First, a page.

Handicapping Your Odds of Getting In

Ms. Real Estate

  • 710 GMAT (92% Verbal, 71% Quant, 92% total)
  • 3.4 GPA
  • Undergraduate degree in business from the Wharton School
  • Work experience includes three years at a real estate private equity fund largely working in distressed asset management, completing over $220 million of loan workouts, and two years at a real estate private equity secondary fund, working on $190 million of secondary market acquisitions
  • Extracurricular involvement with a philanthropic organization to host
 bi-annual fundraisers to benefit underprivileged children; career and college prep mentor for underprivileged
 high school students; tutor grade school kids, both at the office and on the weekend, through a literacy organization. Was women’s rugby president and captain
  • Goals: To move into a deal sourcing role at a private equity (real estate or traditional) or venture capital fund.
  • 26-year-old white female

Odds of Success:

Harvard: 20%

Stanford: 15%

Berkeley: 40%

MIT: 30% to 40%

Columbia: 40% to 50%

London: 60+%

Sandy’s Analysis: Close call at HBS and Stanford, but I think you will be a couple of bricks short of a load at those schools. Hard to pinpoint why but a 3.4 versus a 3.6 and a 710 with a 71% quant and two OK but not prestige sounding jobs (regardless of what you have accomplished, which sounds like a lot, but is mostly just gray noise to the people who read apps) all conspire against you.

Sounds like extras with under-privileged kids is more serious than most PE extra-curric  stories but that is not going to change the see-saw.  What could is if the firm got behind you in some strong way and had back channels to either Harvard or Stanford — and was willing to use them.  Also, a lack of innovative or inspiring goals (on Planet Adcom, your goals are fine with me) is another potential negative. If you will be matriculating with six years of PE experience, that is also another cloud on horizon, potentially a big one at H and S.  Once we get past H and S, you begin to become a stronger candidate: Haas and Columbia are both picky about keeping up their GPA and GMAT averages (you a shade low on both) and their high yields (and strong Quant scores) but you are in the running at those places because of employability and general likeable profile.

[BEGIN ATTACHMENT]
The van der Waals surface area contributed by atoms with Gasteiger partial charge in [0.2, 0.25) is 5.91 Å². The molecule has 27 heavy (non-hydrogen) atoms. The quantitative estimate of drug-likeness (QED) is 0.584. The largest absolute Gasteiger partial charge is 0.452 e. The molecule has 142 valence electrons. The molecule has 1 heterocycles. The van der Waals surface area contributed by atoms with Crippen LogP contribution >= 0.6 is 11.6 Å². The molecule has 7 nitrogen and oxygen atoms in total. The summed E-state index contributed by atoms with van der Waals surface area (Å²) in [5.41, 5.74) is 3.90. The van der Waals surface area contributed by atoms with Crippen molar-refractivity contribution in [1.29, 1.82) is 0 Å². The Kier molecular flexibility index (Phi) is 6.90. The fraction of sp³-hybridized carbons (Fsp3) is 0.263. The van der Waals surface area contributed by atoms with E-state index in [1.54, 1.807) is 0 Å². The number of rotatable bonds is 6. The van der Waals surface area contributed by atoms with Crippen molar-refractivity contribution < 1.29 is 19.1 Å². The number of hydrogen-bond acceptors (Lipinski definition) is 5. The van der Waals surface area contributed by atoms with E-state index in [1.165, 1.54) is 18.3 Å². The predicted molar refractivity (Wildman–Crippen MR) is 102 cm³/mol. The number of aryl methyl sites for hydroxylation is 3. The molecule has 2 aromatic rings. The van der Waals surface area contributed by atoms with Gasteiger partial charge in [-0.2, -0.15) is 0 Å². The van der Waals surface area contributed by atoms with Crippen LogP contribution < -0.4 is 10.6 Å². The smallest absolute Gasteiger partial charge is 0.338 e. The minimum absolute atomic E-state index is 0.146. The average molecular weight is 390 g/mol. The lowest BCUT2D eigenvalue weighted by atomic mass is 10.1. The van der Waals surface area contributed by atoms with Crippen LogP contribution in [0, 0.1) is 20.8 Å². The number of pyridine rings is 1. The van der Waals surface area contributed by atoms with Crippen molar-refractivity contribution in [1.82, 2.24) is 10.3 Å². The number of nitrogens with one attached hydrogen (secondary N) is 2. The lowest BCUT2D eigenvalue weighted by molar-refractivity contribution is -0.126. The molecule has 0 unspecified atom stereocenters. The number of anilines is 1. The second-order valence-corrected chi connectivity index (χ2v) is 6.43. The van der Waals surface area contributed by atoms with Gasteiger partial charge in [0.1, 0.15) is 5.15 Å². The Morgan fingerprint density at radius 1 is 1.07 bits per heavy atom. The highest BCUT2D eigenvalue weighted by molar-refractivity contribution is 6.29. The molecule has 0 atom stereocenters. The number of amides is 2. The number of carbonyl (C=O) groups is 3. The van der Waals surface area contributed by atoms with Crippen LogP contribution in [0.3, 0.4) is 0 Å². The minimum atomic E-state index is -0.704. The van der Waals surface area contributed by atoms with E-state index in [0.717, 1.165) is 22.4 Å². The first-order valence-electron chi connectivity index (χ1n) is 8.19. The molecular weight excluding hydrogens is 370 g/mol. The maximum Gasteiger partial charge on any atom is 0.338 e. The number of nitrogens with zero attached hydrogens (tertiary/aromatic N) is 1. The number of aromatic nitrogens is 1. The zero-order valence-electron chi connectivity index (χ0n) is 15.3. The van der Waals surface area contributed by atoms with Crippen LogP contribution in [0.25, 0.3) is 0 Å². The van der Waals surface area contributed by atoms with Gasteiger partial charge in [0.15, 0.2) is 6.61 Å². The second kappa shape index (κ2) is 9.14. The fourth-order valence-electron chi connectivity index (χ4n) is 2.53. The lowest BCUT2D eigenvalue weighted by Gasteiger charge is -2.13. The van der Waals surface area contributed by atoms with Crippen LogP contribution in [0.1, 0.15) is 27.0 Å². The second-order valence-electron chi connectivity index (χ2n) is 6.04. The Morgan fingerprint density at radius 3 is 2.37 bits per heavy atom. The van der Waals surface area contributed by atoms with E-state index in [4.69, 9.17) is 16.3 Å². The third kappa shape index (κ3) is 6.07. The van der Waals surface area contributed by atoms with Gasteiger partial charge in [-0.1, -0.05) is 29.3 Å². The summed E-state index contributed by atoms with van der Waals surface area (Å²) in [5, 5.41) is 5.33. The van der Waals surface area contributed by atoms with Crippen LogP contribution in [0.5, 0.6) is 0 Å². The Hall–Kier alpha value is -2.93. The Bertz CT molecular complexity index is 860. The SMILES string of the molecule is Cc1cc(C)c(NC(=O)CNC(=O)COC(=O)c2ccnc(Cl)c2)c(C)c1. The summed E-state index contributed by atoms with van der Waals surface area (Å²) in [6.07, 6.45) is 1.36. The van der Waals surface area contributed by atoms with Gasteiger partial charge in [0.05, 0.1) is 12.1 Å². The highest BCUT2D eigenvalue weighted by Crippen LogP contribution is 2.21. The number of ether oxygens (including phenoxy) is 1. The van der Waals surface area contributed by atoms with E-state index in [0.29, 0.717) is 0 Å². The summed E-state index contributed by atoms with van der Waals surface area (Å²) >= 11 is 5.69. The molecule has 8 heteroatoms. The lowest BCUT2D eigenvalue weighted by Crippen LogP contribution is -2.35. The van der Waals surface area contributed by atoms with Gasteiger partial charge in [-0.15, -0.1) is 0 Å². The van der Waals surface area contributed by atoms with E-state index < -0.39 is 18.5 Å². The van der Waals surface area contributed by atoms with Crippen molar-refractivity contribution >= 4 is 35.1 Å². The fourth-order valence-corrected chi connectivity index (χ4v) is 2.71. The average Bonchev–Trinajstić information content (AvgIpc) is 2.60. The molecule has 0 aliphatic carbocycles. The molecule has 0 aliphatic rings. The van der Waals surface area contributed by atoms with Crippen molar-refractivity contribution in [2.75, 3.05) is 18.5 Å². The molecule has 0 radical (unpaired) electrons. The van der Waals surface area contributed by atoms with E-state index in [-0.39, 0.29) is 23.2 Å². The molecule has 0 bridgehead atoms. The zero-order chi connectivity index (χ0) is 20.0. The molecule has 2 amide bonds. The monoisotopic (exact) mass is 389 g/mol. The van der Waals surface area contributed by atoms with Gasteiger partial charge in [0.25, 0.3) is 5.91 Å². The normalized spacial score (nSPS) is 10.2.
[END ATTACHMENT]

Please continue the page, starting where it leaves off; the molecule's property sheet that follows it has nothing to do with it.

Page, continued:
I would signal to both places, and especially Columbia, that you are really interested by 1) Visiting (and having your attendance noted at Columbia, don’t just sniff around. Go to a formal info session) and 2) Applying early. You could really help yourself by applying ED at Columbia but even if you don’t decide on that route, get application submitted by end of October at the latest.

Somewhere in the archives of adcom interviews (I think on BusinessWeek), Linda Meehan, the recently retired, long-serving adcom head at Columbia, is on record as saying they don’t like December applications (although they may take a few) — so-called ‘rolling admissions’ be damned. Well, she did not put it that way, but that was the clear inference.

MIT is always looking for smart females, and despite the fact that there is not a “whole lotta shaking going on”  in your past or projected future in terms of their key buzz term, “innovation”  (and a slightly-off Q GMAT), they do claim (not too loudly) to be interested in the intersection of real estate and finance, which is where you seemed to have pitched your tent. So they could surprise you. LBS should be in-line for you. The place is not that hard to crack, especially for Yanks, but why would you want to go there? Isn’t real estate, like politics, local? Even in private equity?

About The Author

John A. Byrne is the founder and editor-in-chief of C-Change Media, publishers of Poets&Quants and four other higher education websites. He has authored or co-authored more than ten books, including two New York Times bestsellers. John is the former executive editor of Businessweek, editor-in-chief of Businessweek. com, editor-in-chief of Fast Company, and the creator of the first regularly published rankings of business schools. As the co-founder of CentreCourt MBA Festivals, he hopes to meet you at the next MBA event in-person or online.